I'm also sorry to say that the security field has not always been particularly welcoming. I will never forget the first and only time I went to DEF CON (in 2005). The fact that I only saw two other women at the event for the entire time I was there was not the problem for me. The problem was that none of the men would speak to me -- not about security, not about anything. They weren't being cruel; they just didn't want me around. Finally, an hour before I was about to leave for the airport after a very lonely two days, a man spoke to me. He said:

"I gotta tell ya, you've got great legs."

In his defense, I did have great legs, but that's not what I'd gone to DEF CON to discuss. That was nine years ago, and I do believe the industry has evolved a bit since that time, but research shows that we still have a long way to go. That's the bad news. The good news is that these are fixable problems.

Ladies, we need to work on our confidence. We need to ask for raises and promotions. We need to speak up in meetings.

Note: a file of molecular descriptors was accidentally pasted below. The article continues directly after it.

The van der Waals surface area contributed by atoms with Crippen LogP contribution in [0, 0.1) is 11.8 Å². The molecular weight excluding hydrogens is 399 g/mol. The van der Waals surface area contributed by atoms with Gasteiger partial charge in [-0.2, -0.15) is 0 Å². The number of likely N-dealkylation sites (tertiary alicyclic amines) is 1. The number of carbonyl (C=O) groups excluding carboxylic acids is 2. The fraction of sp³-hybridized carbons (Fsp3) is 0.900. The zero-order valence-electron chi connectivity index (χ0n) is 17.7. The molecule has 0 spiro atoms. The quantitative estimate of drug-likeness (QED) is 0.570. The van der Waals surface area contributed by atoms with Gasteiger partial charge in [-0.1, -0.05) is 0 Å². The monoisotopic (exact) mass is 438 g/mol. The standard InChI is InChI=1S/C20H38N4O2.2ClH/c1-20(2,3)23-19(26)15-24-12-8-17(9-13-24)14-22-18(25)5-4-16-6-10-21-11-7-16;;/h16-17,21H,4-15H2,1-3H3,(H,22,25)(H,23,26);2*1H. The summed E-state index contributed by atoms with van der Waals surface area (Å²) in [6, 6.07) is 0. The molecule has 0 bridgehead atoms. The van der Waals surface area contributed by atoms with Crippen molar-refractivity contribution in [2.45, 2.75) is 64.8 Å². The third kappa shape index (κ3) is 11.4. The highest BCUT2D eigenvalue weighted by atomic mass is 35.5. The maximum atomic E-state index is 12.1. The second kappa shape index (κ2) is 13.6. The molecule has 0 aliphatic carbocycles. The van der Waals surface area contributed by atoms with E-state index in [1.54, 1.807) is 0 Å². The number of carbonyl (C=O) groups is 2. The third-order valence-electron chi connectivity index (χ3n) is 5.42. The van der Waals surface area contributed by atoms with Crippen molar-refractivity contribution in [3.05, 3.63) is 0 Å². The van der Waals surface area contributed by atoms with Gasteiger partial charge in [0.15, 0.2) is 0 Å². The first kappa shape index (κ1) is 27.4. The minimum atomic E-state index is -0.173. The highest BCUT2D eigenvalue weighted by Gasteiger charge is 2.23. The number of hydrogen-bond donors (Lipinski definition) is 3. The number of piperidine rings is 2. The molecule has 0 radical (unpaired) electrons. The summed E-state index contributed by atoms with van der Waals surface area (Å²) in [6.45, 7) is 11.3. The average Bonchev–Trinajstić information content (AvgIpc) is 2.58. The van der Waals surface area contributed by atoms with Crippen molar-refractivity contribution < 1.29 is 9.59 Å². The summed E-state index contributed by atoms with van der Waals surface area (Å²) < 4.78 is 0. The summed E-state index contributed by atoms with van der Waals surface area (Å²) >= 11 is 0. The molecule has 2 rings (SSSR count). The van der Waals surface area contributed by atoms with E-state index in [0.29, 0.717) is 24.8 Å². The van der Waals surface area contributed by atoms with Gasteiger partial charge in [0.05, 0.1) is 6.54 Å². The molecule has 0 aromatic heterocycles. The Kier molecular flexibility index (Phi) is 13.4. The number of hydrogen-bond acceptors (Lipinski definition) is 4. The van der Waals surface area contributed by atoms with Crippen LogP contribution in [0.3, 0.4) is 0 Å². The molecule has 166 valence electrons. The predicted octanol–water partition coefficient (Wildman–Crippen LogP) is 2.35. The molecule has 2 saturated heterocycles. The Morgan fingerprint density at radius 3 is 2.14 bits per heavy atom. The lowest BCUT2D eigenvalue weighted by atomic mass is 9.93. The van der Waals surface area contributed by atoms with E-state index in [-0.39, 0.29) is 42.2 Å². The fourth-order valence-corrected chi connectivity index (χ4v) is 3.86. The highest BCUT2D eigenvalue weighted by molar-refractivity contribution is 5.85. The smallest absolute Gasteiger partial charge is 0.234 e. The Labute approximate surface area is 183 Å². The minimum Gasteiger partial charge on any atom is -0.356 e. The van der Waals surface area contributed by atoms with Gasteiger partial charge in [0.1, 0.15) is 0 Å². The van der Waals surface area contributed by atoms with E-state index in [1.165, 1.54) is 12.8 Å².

Everyone, we need to call out our colleagues -- male and female alike -- when they exhibit behavior that makes us feel that there is something wrong with being a woman in the workplace. Not just the outrageous acts of sexual harassment that require a trip to the HR department, but the small digs that undermine a female co-worker's authority and professionalism. Sexism isn't just a woman's problem. It's an everybody problem, especially in IT.

About the Author(s)

Sara Peters

Senior Editor

Sara Peters is Senior Editor at Dark Reading and formerly the editor-in-chief of Enterprise Efficiency. Prior that she was senior editor for the Computer Security Institute, writing and speaking about virtualization, identity management, cybersecurity law, and a myriad of other topics. She authored the 2009 CSI Computer Crime and Security Survey and founded the CSI Working Group on Web Security Research Law -- a collaborative project that investigated the dichotomy between laws regulating software vulnerability disclosure and those regulating Web vulnerability disclosure.